Cut a string that is at least 1 meter long and tie it to something stable so that it hangs

vertically. Hang an object from the free end of the string. Time how long it takes for 10

cycles to occur. Record the value:

t = _________

2.

What is the period of the oscillation? Show your work.

T = _____________

3.

Repeat the experiment several times, but releasing the mass at different initial angles (but

smaller than 30 degrees.) Record the periods below.

T1 = ____________

4.

T2 = _____________

T3 = ____________ T4 = ____________

Did the angular amplitude of the oscillation have a significant effect on the period of

oscillation? Is this consistent with the theoretical model for the period of oscillation of a

pendulum? Carefully explain your answer using well-written complete sentences.

2 of 6

Name: ___________________________________________________________

Date: _____________________

Experiment 2

5.

Repeat experiment 1, except this time use a consistent angular amplitude but change the

object that you hang with objects of different weights. Be careful to make sure that the

length of the pendulum as measured from the point of support to the center of mass of the

hanging object does not change from one trial to the next. Record the period for each of

the trials below.

T1 = ____________

6.

T2 = _____________

T3 = ____________ T4 = ____________

Did the mass of the hanging object have a significant effect on the period of oscillation?

Is this consistent with the theoretical model for the period of oscillation of a pendulum?

Carefully explain your answer using well-written complete sentences.

3 of 6

Name: ___________________________________________________________

Date: _____________________

Experiment 3

7.

Choose one mass and one angular

amplitude to work with. Record the

period of oscillation (based on 10

complete oscillations) for 6 different

pendulum lengths between 0.25

meters and 2 meters. Create a table

with two columns in which to record

your data. The first column should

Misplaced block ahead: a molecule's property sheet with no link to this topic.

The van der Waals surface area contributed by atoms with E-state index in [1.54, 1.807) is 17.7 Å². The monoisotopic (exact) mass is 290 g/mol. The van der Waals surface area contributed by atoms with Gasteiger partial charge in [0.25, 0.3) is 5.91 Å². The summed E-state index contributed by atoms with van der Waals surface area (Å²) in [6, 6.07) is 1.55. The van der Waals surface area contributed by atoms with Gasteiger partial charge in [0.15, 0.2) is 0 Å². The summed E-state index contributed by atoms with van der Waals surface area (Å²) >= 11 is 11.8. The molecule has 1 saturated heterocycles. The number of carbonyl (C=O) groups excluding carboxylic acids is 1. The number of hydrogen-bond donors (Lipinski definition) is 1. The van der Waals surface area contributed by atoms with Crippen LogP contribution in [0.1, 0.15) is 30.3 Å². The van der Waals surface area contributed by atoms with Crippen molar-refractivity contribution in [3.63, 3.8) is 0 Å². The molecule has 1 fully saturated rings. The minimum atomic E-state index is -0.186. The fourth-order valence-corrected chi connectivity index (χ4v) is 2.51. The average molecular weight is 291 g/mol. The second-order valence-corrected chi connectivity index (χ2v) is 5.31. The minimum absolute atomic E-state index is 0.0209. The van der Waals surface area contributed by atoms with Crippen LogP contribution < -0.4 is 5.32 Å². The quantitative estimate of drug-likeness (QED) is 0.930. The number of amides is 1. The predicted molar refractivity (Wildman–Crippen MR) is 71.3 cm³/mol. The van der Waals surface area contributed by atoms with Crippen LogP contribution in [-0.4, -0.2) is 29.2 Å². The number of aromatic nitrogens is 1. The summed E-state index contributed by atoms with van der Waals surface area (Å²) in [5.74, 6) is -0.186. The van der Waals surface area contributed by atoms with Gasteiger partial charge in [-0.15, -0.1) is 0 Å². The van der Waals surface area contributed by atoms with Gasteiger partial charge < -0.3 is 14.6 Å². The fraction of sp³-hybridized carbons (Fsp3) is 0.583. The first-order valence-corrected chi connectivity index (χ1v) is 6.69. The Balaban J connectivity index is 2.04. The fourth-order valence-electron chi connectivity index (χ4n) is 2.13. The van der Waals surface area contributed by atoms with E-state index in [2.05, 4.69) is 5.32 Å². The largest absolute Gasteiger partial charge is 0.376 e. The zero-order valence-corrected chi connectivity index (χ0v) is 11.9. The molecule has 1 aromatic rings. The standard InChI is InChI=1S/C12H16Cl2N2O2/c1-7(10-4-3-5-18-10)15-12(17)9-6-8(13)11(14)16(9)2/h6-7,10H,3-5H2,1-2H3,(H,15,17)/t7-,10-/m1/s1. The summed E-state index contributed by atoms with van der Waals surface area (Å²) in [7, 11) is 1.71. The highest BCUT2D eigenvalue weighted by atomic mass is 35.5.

be the pendulum length L and the

second should be the period T.

Record your data.

8.

Carefully create a scatter plot of the period squared (T2) versus the pendulum length (L).

Carefully label axes and add a trend-line. Be sure to display the equation on the chart. See

the instructional video on graphing with Microsoft Excel. Also see the “Data Analysis

and Graphing” instruction file for information about graph formatting. Include a

screenshot of your graph here or attach a scanned copy of your graph to the back of this

document.

4 of 6

Name: ___________________________________________________________

Date: _____________________

9. Use the model for how the period of a pendulum squared depends on its length along

with the fit parameters of your linear fit to determine an experimental value for the freefall gravitation acceleration on Earth. You may not need both fit parameters. Show your

work. (You may find it helpful to review the “Data Analysis and Graphing” instruction

file to assist in understanding how to compare models to fit equations.)

10. What is the percent error in your experimental value for the free-fall gravitational

acceleration (g) of Earth? Show your work.

5 of 6

Name: ___________________________________________________________

Date: _____________________

11. Conclusion Question: According to the model, how does the period of a pendulum

swing depend on its length? Carefully state the mathematical relationship between them.

Does your experiment confirm this relationship? Justify your answer by referencing

important features in your graph. Carefully explain your answer using well-written

complete sentences.

12. Take a picture of your experimental setup (including the objects used) and put it in the

space below.

6 of 6

Purchase answer to see full

attachment

#### Why Choose Us

- 100% non-plagiarized Papers
- 24/7 /365 Service Available
- Affordable Prices
- Any Paper, Urgency, and Subject
- Will complete your papers in 6 hours
- On-time Delivery
- Money-back and Privacy guarantees
- Unlimited Amendments upon request
- Satisfaction guarantee

#### How it Works

- Click on the “Place Your Order” tab at the top menu or “Order Now” icon at the bottom and a new page will appear with an order form to be filled.
- Fill in your paper’s requirements in the "
**PAPER DETAILS**" section. - Fill in your paper’s academic level, deadline, and the required number of pages from the drop-down menus.
- Click “
**CREATE ACCOUNT & SIGN IN**” to enter your registration details and get an account with us for record-keeping and then, click on “PROCEED TO CHECKOUT” at the bottom of the page. - From there, the payment sections will show, follow the guided payment process and your order will be available for our writing team to work on it.